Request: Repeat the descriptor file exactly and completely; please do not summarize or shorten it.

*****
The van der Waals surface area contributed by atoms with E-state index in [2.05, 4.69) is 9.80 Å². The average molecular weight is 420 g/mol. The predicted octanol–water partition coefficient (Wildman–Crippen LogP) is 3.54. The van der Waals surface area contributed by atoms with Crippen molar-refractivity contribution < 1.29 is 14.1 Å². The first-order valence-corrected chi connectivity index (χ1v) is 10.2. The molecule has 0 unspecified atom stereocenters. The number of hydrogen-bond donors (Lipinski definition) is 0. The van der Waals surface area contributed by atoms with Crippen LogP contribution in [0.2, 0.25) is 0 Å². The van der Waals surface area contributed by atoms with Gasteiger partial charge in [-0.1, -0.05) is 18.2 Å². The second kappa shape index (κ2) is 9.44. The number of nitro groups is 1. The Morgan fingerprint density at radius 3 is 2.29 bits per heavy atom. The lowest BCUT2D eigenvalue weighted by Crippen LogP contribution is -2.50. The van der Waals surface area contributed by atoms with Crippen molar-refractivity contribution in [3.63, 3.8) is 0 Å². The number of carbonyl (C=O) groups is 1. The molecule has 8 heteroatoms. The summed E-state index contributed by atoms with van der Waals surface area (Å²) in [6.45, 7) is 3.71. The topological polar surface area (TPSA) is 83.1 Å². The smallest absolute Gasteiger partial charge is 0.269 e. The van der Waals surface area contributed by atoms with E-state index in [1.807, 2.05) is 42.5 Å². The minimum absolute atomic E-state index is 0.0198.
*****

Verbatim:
The van der Waals surface area contributed by atoms with E-state index in [2.05, 4.69) is 9.80 Å². The average molecular weight is 420 g/mol. The predicted octanol–water partition coefficient (Wildman–Crippen LogP) is 3.54. The van der Waals surface area contributed by atoms with Crippen molar-refractivity contribution < 1.29 is 14.1 Å². The first-order valence-corrected chi connectivity index (χ1v) is 10.2. The molecule has 0 unspecified atom stereocenters. The number of hydrogen-bond donors (Lipinski definition) is 0. The van der Waals surface area contributed by atoms with Crippen LogP contribution in [0.2, 0.25) is 0 Å². The van der Waals surface area contributed by atoms with Gasteiger partial charge in [-0.1, -0.05) is 18.2 Å². The second kappa shape index (κ2) is 9.44. The number of nitro groups is 1. The Morgan fingerprint density at radius 3 is 2.29 bits per heavy atom. The lowest BCUT2D eigenvalue weighted by Crippen LogP contribution is -2.50. The van der Waals surface area contributed by atoms with Crippen molar-refractivity contribution in [3.63, 3.8) is 0 Å². The number of carbonyl (C=O) groups is 1. The molecule has 8 heteroatoms. The summed E-state index contributed by atoms with van der Waals surface area (Å²) in [6.45, 7) is 3.71. The topological polar surface area (TPSA) is 83.1 Å². The smallest absolute Gasteiger partial charge is 0.269 e. The van der Waals surface area contributed by atoms with E-state index in [1.807, 2.05) is 42.5 Å². The minimum absolute atomic E-state index is 0.0198.